“This is not a new issue,” Blair-Loy says via email. “Almost 90 years ago, the California Court of Appeals held that the No Aid Clause prohibited the state from directly appropriating money to restore the San Diego Mission. The same principles control this case. In California, state and local government may not give money directly to religious organizations for restoration of their property or any other purpose.”
County Counsel Tom Montgomery stands by the grant, claiming that it doesn’t support religious purposes because religious activities do not occur in pools, cabins and food-service areas. Without actual worship, he says, it is not a religious activity.
That was the second explanation provided to CityBeat. At first, county officials claimed that the money was spent on improvements to a building used for the Child Assessment Network North program, which provides county-contracted medical evaluations to foster kids and “is completely separate from religious activities that take place on the ranch.” This wasn’t corroborated by any documentation provided to CityBeat. Montgomery later conceded that the repairs were made to other areas of the camp but stated that the foster-kids program was taken into consideration in his approval of the grant. No connection between the grant and the Child Assessment program appeared in agenda materials prior to the Aug. 2 vote.
“Yes, we are a religious group, but there are many things we do that are completely void of any religious activity,” Fielstra says. “A cabin’s a cabin regardless of if it’s a religious person or an atheist sleeping in it.”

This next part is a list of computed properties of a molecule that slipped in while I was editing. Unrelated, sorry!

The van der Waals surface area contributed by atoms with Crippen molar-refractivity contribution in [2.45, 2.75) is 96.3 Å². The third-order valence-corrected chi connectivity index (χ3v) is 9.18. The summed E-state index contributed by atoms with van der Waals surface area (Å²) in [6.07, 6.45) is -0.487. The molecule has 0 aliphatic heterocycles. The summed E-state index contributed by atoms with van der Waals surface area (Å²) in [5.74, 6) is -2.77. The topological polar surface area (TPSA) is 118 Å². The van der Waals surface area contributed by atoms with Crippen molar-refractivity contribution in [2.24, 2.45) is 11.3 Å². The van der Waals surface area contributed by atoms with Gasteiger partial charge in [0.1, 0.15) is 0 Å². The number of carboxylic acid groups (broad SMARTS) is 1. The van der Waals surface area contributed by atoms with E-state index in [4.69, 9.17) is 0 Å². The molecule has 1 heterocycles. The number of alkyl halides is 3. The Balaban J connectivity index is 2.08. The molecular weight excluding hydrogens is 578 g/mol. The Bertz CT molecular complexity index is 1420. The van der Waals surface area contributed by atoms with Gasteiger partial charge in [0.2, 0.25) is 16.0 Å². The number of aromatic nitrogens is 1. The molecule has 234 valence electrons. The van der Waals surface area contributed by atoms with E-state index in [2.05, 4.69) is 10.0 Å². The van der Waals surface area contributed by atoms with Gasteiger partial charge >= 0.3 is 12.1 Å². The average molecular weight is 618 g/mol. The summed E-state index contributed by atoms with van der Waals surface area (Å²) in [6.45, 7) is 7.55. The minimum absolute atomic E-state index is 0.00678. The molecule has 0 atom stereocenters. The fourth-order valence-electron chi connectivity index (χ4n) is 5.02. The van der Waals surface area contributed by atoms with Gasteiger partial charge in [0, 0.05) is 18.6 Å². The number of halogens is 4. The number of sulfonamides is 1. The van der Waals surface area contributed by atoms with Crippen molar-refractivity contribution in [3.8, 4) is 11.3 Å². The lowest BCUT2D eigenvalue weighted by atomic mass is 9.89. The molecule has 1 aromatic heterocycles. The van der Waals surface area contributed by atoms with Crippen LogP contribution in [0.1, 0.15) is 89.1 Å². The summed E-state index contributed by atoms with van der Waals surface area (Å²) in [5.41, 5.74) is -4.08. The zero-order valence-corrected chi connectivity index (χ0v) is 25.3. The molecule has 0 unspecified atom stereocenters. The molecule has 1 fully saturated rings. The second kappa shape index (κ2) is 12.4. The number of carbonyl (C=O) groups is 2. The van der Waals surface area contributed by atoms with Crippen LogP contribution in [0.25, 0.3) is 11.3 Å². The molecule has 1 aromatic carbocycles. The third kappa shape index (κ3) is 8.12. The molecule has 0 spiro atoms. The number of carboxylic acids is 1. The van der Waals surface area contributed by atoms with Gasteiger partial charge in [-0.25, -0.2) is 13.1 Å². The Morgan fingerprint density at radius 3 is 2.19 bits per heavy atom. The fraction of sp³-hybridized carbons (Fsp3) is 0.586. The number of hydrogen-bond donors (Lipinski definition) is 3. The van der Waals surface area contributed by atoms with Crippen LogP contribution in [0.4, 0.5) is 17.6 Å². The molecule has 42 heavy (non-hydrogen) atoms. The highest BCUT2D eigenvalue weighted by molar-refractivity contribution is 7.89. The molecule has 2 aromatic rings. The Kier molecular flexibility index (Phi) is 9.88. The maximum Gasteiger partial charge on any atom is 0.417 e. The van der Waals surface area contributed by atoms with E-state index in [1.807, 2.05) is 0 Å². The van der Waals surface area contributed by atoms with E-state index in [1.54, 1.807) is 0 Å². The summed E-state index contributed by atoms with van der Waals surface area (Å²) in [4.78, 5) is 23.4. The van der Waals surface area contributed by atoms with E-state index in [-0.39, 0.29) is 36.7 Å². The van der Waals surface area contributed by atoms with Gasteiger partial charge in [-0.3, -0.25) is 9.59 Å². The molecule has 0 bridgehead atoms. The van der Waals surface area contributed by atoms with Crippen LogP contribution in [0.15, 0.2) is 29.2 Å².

Asked whether non-Christian groups, including Muslims and Jews, have used the facility, Fielstra says, “I can’t tell you names, and I can’t tell you when, but we have.”
Pat Libby, director of the University of San Diego’s Institute for Nonprofit Education and Research, tells CityBeat she has mixed feelings about Green Oak Ranch. She says the county shouldn’t be handing money to organizations that don’t file public disclosures with the IRS, but she notes that though Green Oak Ranch no longer files these forms, it did at the time of the initial grant. She disagrees to an extent with the ACLU’s position about grants to religious organizations (USD is a Catholic university); however, she agrees Green Oak Ranch could have handled the money more responsibly.
“That being said, it’s a relatively small amount of money and the reallocation of the money happens to be in keeping with the new county guidelines that have an emphasis on capital improvements,” Libby says.